As a child I struggled at school. I hated being the one asking for help & not getting any, so in the end I stopped asking. I do recall at secondary school having a wonderful science teacher named Mrs Mason who had faith in my abilities as did my form tutor Mr Watson who was also my Geography teacher. I left Dearneside Comprehensive June 1979, never having been kissed behind the bike sheds like the popular girls. I had 2 C grades in Biology & Geography, but not much else. My favourite memory was that of the cherry blossom that lined the entrance ….

I fared much better when I attended Barnsley College doing subjects I’d chosen and enjoyed. Being a miner’s daughter I had a good work ethic. I worked from the day I left school, first job at almost 16 behind the bar at Ings Lane Social & Social Club in the pit village of Bolton on Dearne where I grew up. This gave me a good grounding & I have fond memories.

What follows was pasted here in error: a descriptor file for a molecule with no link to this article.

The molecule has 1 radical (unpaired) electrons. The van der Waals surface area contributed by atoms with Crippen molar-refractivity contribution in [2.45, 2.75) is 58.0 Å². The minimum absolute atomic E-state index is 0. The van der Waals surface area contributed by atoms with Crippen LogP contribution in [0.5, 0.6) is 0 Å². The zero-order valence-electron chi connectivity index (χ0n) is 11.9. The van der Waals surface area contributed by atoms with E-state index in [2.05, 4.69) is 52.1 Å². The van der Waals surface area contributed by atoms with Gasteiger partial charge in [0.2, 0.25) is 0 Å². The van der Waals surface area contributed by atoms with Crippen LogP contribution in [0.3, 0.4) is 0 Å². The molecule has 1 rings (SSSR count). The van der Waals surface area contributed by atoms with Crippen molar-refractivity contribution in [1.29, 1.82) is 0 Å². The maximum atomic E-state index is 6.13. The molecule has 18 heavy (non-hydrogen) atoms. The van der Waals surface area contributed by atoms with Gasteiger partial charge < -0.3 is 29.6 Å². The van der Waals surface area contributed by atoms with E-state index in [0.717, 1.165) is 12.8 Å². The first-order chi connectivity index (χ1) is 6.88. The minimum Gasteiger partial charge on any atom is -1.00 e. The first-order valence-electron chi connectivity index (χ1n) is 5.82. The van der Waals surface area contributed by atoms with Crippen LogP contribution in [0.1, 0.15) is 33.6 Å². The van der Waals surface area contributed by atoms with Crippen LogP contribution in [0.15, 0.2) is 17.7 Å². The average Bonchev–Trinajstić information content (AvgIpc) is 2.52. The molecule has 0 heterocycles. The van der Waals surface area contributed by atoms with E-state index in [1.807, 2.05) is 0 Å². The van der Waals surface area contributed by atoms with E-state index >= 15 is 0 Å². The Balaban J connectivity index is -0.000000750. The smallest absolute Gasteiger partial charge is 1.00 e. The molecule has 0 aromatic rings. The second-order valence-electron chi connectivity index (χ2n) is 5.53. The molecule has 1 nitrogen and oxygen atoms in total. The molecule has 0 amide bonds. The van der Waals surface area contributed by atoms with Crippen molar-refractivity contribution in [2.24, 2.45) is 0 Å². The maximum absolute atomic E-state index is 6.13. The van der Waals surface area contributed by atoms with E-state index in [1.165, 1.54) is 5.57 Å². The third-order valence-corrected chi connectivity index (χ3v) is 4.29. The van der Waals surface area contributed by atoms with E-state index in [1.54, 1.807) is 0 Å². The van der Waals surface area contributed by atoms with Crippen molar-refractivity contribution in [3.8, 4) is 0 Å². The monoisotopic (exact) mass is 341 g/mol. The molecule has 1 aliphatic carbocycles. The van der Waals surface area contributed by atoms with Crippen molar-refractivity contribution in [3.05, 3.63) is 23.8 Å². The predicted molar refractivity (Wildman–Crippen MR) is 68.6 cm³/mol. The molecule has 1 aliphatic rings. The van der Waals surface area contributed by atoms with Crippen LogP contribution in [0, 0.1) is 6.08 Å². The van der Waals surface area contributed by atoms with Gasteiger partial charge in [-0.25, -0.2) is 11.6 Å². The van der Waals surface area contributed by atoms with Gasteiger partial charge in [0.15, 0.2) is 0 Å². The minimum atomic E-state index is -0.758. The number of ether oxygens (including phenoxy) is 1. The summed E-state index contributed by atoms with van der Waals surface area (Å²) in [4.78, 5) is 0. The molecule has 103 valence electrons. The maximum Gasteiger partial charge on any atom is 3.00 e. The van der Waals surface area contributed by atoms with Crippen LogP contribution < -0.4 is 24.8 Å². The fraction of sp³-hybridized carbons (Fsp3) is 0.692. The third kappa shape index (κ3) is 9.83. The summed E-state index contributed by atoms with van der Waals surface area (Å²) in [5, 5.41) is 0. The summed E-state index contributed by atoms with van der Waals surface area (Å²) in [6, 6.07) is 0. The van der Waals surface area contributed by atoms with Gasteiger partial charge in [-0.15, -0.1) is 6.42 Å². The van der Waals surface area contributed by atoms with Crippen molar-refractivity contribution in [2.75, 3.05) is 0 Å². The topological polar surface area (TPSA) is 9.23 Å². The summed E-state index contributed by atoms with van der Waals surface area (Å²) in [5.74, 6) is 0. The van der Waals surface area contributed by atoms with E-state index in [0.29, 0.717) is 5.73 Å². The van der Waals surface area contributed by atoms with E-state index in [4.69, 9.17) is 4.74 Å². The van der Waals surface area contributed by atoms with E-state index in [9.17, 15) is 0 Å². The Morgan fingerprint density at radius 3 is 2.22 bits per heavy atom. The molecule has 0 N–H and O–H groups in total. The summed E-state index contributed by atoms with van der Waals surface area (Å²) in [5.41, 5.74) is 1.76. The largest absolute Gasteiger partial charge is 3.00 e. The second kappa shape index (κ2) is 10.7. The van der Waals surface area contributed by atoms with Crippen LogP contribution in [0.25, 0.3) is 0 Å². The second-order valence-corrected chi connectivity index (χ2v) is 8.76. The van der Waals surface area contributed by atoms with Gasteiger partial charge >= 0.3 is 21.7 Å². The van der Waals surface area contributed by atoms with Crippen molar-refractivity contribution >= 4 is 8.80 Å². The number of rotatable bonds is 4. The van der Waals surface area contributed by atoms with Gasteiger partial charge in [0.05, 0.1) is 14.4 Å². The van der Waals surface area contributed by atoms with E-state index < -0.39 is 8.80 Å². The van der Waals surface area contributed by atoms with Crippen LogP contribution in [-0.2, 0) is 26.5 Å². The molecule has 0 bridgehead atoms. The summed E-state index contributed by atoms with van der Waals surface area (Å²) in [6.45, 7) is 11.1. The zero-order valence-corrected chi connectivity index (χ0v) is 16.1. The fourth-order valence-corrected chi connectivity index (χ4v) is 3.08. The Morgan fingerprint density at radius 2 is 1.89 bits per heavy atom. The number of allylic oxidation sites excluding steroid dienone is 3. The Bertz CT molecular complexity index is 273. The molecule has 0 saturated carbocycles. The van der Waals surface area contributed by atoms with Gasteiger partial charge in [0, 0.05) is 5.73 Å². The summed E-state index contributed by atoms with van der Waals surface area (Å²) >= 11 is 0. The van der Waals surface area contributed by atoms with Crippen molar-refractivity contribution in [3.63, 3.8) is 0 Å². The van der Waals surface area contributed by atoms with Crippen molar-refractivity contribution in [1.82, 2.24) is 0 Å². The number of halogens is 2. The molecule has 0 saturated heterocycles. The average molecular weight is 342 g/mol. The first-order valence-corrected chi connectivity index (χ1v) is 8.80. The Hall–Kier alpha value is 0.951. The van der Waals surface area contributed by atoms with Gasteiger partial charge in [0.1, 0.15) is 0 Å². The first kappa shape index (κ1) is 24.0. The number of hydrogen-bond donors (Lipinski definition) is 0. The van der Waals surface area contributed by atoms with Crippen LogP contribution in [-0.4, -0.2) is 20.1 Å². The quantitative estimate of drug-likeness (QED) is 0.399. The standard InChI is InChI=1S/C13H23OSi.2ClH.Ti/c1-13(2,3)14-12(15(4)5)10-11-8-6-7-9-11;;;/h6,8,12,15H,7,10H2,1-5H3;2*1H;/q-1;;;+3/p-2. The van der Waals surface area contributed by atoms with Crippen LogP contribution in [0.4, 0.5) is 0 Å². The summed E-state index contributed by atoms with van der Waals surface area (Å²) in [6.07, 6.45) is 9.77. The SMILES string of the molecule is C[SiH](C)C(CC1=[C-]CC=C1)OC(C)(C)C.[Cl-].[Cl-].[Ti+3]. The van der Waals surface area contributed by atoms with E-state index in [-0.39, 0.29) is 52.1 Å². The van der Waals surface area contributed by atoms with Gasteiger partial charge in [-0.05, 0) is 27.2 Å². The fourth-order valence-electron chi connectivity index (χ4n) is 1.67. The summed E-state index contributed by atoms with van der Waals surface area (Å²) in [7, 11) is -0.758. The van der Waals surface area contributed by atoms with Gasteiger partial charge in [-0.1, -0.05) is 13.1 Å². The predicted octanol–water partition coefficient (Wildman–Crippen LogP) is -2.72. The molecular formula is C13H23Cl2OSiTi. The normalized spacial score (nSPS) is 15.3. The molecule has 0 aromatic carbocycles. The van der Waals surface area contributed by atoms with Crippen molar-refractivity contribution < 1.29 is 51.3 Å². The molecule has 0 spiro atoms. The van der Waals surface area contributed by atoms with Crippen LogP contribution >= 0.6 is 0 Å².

After a life of ups & downs, I found myself (through choice) a 46 year old single mum of 3 boys. This was the hardest but most rewarding job ever. I always had the love and support of my Mum & Dad who always believed in me & encouraged me in whatever I did.

Both my parents were quite creative- Dad with his DIY. I recall he once came feet first through my kitchen ceiling whilst working on a job in my bathroom above. Mum was  a skilled seamstress. When me and my sister were growing up she’d make us matching outfits. I had the latest Rarra Skirt in every colour imaginable. She was a good cook too.  We never had much money growing up but we were loved and well fed. 

Sadly I lost my Dad in 2014 and mum 3 years later in 2017 both to Cancer. My world was turned upside down. I didnt cope well after losing Mum & decided to leave my job in Education. I needed time to grieve. My therapy was painting. I worked on furniture for  friends & had a small shop but knew it wasn’t where my passion lay. Much of the work I did was inherited furniture & it gave such comfort to families, re-loving what once would have been sent to the skip.

At 55, I realised, THIS was what I loved to do.  So in January 2020 I decided to Niche my business & focus on  Memorial Commision Work under the brand of Forget Me Not Furniture & the rest, as they say, is history or it will be once this Virus does one!!!!